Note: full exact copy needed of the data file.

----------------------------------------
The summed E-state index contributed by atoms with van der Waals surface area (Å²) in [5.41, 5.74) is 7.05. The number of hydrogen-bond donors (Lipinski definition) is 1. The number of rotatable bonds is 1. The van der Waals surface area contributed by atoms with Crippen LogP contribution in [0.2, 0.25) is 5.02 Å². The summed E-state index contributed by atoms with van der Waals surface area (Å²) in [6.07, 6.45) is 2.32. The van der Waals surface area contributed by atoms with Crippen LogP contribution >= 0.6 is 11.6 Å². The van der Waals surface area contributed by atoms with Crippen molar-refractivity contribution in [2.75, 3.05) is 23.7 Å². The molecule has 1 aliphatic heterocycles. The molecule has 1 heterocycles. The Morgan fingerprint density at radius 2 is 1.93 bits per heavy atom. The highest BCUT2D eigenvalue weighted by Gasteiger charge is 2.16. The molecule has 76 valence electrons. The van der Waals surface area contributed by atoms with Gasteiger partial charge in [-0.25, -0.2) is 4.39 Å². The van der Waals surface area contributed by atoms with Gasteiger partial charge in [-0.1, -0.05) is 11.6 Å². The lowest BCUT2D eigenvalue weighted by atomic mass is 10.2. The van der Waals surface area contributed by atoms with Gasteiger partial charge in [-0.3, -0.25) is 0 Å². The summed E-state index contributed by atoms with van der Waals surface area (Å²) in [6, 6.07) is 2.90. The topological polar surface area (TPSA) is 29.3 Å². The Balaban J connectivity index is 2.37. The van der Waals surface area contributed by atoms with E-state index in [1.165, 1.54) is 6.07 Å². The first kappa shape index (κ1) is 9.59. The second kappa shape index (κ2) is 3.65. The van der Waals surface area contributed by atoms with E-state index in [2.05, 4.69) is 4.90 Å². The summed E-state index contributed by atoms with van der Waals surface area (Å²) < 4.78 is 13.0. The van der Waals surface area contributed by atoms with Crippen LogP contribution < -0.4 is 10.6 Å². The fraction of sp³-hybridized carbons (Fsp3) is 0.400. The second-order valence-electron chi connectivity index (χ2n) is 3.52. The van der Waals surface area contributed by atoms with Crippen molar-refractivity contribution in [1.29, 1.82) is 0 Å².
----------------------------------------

The summed E-state index contributed by atoms with van der Waals surface area (Å²) in [5.41, 5.74) is 7.05. The number of hydrogen-bond donors (Lipinski definition) is 1. The number of rotatable bonds is 1. The van der Waals surface area contributed by atoms with Crippen LogP contribution in [0.2, 0.25) is 5.02 Å². The summed E-state index contributed by atoms with van der Waals surface area (Å²) in [6.07, 6.45) is 2.32. The van der Waals surface area contributed by atoms with Crippen LogP contribution >= 0.6 is 11.6 Å². The van der Waals surface area contributed by atoms with Crippen molar-refractivity contribution in [2.75, 3.05) is 23.7 Å². The molecule has 1 aliphatic heterocycles. The molecule has 1 heterocycles. The Morgan fingerprint density at radius 2 is 1.93 bits per heavy atom. The highest BCUT2D eigenvalue weighted by Gasteiger charge is 2.16. The molecule has 76 valence electrons. The van der Waals surface area contributed by atoms with Gasteiger partial charge in [-0.25, -0.2) is 4.39 Å². The van der Waals surface area contributed by atoms with Gasteiger partial charge in [-0.1, -0.05) is 11.6 Å². The lowest BCUT2D eigenvalue weighted by atomic mass is 10.2. The van der Waals surface area contributed by atoms with Gasteiger partial charge in [-0.3, -0.25) is 0 Å². The summed E-state index contributed by atoms with van der Waals surface area (Å²) in [6, 6.07) is 2.90. The topological polar surface area (TPSA) is 29.3 Å². The Balaban J connectivity index is 2.37. The van der Waals surface area contributed by atoms with E-state index in [1.165, 1.54) is 6.07 Å². The first kappa shape index (κ1) is 9.59. The second kappa shape index (κ2) is 3.65. The van der Waals surface area contributed by atoms with E-state index in [2.05, 4.69) is 4.90 Å². The summed E-state index contributed by atoms with van der Waals surface area (Å²) < 4.78 is 13.0. The van der Waals surface area contributed by atoms with Crippen LogP contribution < -0.4 is 10.6 Å². The fraction of sp³-hybridized carbons (Fsp3) is 0.400. The second-order valence-electron chi connectivity index (χ2n) is 3.52. The van der Waals surface area contributed by atoms with Crippen molar-refractivity contribution in [1.29, 1.82) is 0 Å².